Ruy Teixeira's contribution to TNR’s symposium on economics isn't about policy. It's about politics. And that's really the toughest issue of all.

Although economists of different persuasions have different ideas about exactly what mix of policies would help the economy grow, most of them agree on the broad parameters: A large, fast-acting fiscal stimulus that includes more unemployment insurance, aid to the states, and infrastructure. But Republicans oppose that kind of action, even insofar as it includes ideas that they once championed. Advocates of such policies, including President Obama, have only one hope: Rallying public support enough to the point where Republicans fear a severe backlash if they don’t act.

It won’t be easy. In a May article for The Democratic Strategist – where, as it happens, Teixeira is a co-editor – Andrew Levinson explained that the public is highly skeptical not just of Keynesian economics but, more generally, the whole notion that government can actually do something to boost the economy. 

Sure enough, Republicans are already attacking talk of another stimulus as more wasteful government spending. But Teixeira thinks the story doesn’t have to end there:

Even in the middle of the Great Depression (1935), 70 percent of the American public told Gallup that now was the time to balance the budget and start reducing the national debt. But that distinctly non-Keynesian sentiment coexisted with sky high support for a raft of New Deal spending programs like Social Security—in fact, three quarters of the public wanted to see that program expanded.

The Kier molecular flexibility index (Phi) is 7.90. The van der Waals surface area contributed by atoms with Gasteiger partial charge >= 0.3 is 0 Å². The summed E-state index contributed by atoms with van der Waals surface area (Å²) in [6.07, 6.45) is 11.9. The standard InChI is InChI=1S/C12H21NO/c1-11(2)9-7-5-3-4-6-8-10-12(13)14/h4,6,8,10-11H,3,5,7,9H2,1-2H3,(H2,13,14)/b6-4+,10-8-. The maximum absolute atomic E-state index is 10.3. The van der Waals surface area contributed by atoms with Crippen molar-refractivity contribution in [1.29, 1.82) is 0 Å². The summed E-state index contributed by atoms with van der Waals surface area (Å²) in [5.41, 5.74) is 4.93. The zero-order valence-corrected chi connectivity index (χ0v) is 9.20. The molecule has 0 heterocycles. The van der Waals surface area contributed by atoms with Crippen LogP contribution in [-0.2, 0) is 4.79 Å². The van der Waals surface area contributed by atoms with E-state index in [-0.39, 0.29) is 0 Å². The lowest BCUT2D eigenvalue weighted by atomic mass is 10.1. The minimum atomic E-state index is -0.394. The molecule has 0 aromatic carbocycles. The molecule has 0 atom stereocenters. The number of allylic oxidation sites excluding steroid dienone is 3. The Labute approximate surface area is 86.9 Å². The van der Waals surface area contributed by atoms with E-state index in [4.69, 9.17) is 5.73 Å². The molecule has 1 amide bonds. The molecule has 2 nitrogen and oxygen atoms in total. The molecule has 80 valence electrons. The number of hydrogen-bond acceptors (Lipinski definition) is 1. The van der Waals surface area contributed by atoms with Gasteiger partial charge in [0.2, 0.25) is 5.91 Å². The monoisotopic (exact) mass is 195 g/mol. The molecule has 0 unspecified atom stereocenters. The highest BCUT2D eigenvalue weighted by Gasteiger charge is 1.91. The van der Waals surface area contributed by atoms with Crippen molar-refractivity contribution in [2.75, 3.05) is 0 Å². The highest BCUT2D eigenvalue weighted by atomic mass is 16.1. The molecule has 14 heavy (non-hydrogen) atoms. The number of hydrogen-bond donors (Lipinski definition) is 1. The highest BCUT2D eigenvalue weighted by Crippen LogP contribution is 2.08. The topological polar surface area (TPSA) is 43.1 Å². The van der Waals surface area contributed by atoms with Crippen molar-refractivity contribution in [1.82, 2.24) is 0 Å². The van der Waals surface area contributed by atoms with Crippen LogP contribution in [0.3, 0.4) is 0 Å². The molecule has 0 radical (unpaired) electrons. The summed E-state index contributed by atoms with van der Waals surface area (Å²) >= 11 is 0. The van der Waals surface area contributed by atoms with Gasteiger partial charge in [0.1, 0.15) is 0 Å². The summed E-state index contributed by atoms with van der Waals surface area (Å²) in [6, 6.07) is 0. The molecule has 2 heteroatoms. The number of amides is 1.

Today is no different. Even as voters express skepticism that government spending can create jobs and endorse anti-Keynesian measures like a balanced budget amendment, they are quite capable of supporting each of the measures in a strong jobs program because they do want to see specific programs meet specific goals: Putting money in the pockets of consumers and the unemployed; helping businesses hiring workers; fixing roads and schools; and preserving jobs for teachers, police and other local government workers.
This is how Obama can escape the trap he has found himself in. Instead of arguing with the Republicans over whether spending can create jobs—an argument where he doesn't have public sympathies on his side—he should change the conversation to specific measures that will put money in people's pockets and put them back to work.

Is he right? I’m honestly not sure. But with unemployment as high as it is, and the economy as sluggish as it seems, the risk of not trying seems greater than the risk of trying. And there are certainly policies that Obama and his allies could promote in this way.

A perfect example is one that Jared Bernstein has been hyping: FAST, which is short for Fix America's Schools Today. FAST would do exactly what a jobs initiative should do: Quickly put unemployed construction workers back on the job. But it'd also leave us with something tangible and worthwhile: Better public schools. And that's a cause most Americans would probably support, even in good times.